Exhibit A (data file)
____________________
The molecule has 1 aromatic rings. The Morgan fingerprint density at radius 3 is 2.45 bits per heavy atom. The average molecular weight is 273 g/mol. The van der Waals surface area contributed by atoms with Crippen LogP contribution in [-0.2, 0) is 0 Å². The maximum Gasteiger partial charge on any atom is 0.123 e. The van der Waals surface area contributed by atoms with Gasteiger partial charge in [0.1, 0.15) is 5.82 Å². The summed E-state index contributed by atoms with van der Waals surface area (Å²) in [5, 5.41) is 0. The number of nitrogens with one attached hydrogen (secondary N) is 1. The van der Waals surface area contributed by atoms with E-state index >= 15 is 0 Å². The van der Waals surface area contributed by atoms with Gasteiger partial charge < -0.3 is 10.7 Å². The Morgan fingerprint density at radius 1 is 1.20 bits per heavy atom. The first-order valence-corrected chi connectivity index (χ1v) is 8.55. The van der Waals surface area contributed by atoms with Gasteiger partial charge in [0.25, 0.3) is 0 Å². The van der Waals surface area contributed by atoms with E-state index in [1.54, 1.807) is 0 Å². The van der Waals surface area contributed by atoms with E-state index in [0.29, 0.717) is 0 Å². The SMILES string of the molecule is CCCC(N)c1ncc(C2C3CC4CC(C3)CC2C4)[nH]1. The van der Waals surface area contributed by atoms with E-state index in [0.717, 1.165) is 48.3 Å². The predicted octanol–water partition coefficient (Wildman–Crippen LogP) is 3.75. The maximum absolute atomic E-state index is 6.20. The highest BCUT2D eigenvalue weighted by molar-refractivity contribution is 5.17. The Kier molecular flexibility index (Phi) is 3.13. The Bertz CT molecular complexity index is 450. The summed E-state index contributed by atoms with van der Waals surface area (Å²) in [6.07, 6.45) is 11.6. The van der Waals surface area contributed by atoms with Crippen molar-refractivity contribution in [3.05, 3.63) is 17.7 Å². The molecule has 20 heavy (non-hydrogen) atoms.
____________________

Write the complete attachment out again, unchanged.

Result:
The molecule has 1 aromatic rings. The Morgan fingerprint density at radius 3 is 2.45 bits per heavy atom. The average molecular weight is 273 g/mol. The van der Waals surface area contributed by atoms with Crippen LogP contribution in [-0.2, 0) is 0 Å². The maximum Gasteiger partial charge on any atom is 0.123 e. The van der Waals surface area contributed by atoms with Gasteiger partial charge in [0.1, 0.15) is 5.82 Å². The summed E-state index contributed by atoms with van der Waals surface area (Å²) in [5, 5.41) is 0. The number of nitrogens with one attached hydrogen (secondary N) is 1. The van der Waals surface area contributed by atoms with E-state index >= 15 is 0 Å². The van der Waals surface area contributed by atoms with Gasteiger partial charge < -0.3 is 10.7 Å². The Morgan fingerprint density at radius 1 is 1.20 bits per heavy atom. The first-order valence-corrected chi connectivity index (χ1v) is 8.55. The van der Waals surface area contributed by atoms with Gasteiger partial charge in [0.25, 0.3) is 0 Å². The van der Waals surface area contributed by atoms with E-state index in [1.54, 1.807) is 0 Å². The van der Waals surface area contributed by atoms with E-state index in [0.29, 0.717) is 0 Å². The SMILES string of the molecule is CCCC(N)c1ncc(C2C3CC4CC(C3)CC2C4)[nH]1. The van der Waals surface area contributed by atoms with E-state index in [0.717, 1.165) is 48.3 Å². The predicted octanol–water partition coefficient (Wildman–Crippen LogP) is 3.75. The maximum absolute atomic E-state index is 6.20. The highest BCUT2D eigenvalue weighted by molar-refractivity contribution is 5.17. The Kier molecular flexibility index (Phi) is 3.13. The Bertz CT molecular complexity index is 450. The summed E-state index contributed by atoms with van der Waals surface area (Å²) in [6.07, 6.45) is 11.6. The van der Waals surface area contributed by atoms with Crippen molar-refractivity contribution in [3.05, 3.63) is 17.7 Å². The molecule has 20 heavy (non-hydrogen) atoms.